Microsoft makes a big deal about how the Xbox One lets you watch live TV directly through the console. Just plug your cable box into the HDMI In slot, they say, and you can view the full channel guide and schedule your DVR without ever switching inputs. You can even change channels with voice commands (if you have Kinect) and “Snap” the video to the side of the screen while you play a game.
Unfortunately, Microsoft hasn’t given much love to cord cutters, at least in the United States. The console itself lacks an RF antenna input, and while users in Europe can buy an official Xbox One TV tuner, that device won’t work for U.S. broadcasts—and there’s no word on whether we’ll see a proper U.S. version.
There is, however, a workaround: Reading through some recent posts in Reddit’s cord-cutters forum, I discovered a $35 box called the MediaSonic HomeWorx HW180STB.
The HomeWorx HW180STB is both an analog-to-digital converter and an over-the-air tuner for U.S. ATSC broadcasts. Equally important, it has an HDMI output that can be connected to an Xbox One, enabling most of the gaming console’s TV features.
Either Kinect or some IR extender emitter cables (any off-the-shelf ones with a 3.5mm jack should suffice.)
Setting up the box
Before connecting the MediaSonic box to your Xbox One, you’ll first want to plug it directly into your television via HDMI. You should also plug your TV antenna into the box’s RF In jack before before powering the box on.
MediaSonic’s remote control doesn’t come with batteries, so you’ll need to supply your own, at least to get through setup. From the setup screen, scroll to the “Channel Search” option and hit OK. Wait a few minutes while the box scans for over-the-air channels.
Once the scanning is done and you have live TV coming through, unplug the HDMI cable from your television and plug it into the HDMI In jack on the back of the Xbox One. The cable should run from the MediaSonic box to the game console, and a second HDMI cable should run from the Xbox One’s HDMI Out jack to to your TV.
Fine-tuning the Xbox One
Turn on the Xbox One, press your controller’s start button (the one with three horizontal lines) and go to Settings and then to TV & OneGuide (under the Console section). You’ll land on the Device control menu, where you should select “Cable or satellite box.” Don’t worry about MediaSonic’s status as a lowly DTV converter; you should still select “Cable or satellite box setup” from the next screen.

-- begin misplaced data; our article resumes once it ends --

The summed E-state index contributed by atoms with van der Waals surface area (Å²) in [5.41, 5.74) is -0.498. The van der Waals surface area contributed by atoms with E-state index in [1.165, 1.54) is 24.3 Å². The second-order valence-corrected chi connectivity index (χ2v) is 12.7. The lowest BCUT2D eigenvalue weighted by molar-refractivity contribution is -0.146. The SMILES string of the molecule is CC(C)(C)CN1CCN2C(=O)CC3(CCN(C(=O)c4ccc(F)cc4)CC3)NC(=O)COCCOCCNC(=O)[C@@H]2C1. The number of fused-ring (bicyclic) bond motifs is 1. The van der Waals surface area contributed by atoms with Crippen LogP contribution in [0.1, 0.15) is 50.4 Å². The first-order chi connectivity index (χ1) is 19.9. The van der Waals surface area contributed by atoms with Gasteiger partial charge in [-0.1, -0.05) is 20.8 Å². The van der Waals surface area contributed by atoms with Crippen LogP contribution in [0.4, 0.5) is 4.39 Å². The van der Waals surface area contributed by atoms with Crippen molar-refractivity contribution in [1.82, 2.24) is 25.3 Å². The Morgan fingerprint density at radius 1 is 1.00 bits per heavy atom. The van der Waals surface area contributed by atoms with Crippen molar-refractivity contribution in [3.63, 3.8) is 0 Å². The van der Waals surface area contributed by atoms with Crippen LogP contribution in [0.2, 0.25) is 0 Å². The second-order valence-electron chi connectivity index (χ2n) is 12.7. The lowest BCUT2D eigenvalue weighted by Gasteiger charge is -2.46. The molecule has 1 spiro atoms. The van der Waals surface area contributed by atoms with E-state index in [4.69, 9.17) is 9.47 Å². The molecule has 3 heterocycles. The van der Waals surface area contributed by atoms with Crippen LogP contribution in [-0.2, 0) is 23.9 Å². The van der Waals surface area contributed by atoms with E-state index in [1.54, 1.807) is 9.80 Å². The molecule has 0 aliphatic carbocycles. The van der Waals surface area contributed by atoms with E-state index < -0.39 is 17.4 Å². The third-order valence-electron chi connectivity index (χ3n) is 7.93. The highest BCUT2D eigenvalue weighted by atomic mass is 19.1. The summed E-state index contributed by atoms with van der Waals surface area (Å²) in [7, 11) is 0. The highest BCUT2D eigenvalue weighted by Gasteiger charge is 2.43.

Type in “Mediasonic” when the console asks what brand your box is. At the next screen, choose the manual “Enter it” option instead of guided setup.
Type in “HW” and hit enter. A sidebar menu should appear, from which you can select “HW180STB (new version).” This allows your Xbox controller to communicate with the MediaSonic box, either through Kinect or your IR extension cables.
All that’s left is to set up the programming guide. Head back to the TV & OneGuide menu, select “OneGuide,” and then “TV lineup. Choose “Antenna” from the sidebar menu and enter your zip code.
And that’s it! You can now watch live, over-the-air programming through the Xbox One’s TV app. With Kinect or IR extension cables plugged into the back of the console, you can change channels with the Xbox controller instead of the Mediasonic remote. Kinect users can also use voice commands, such as “Xbox, watch ABC.” Who knew watching TV with rabbit ears could be so futuristic?
If you have an external hard drive hooked up to the MediaSonic box, you can also pause and resume live video through the Xbox interface, though I had trouble getting playback to run smoothly. MediaSonic also offers DVR scheduling for over-the-air programs, but you must use MediaSonic’s clunky remote control and built-in interface for that.
Is there any reason to hold out for an official TV tuner from Microsoft? Not really, unless you believe Microsoft can deliver SmartGlass video playback on phones and tablets, like it does in Europe. To bring that feature stateside, Microsoft needs to grapple with content-licensing issues, and I’m skeptical that’ll happen anytime soon.
In the meantime, MediaSonic’s box offers nearly all the same features for cheap. It’s worth considering if you’ve cut the cord and feel like you’ve been missing out on the full Xbox One experience.
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Jared Newman has been helping folks make sense of technology for over a decade, writing for PCWorld, TechHive, and elsewhere. He also publishes two newsletters, Advisorator for straightforward tech advice and Cord Cutter Weekly for saving money on TV service.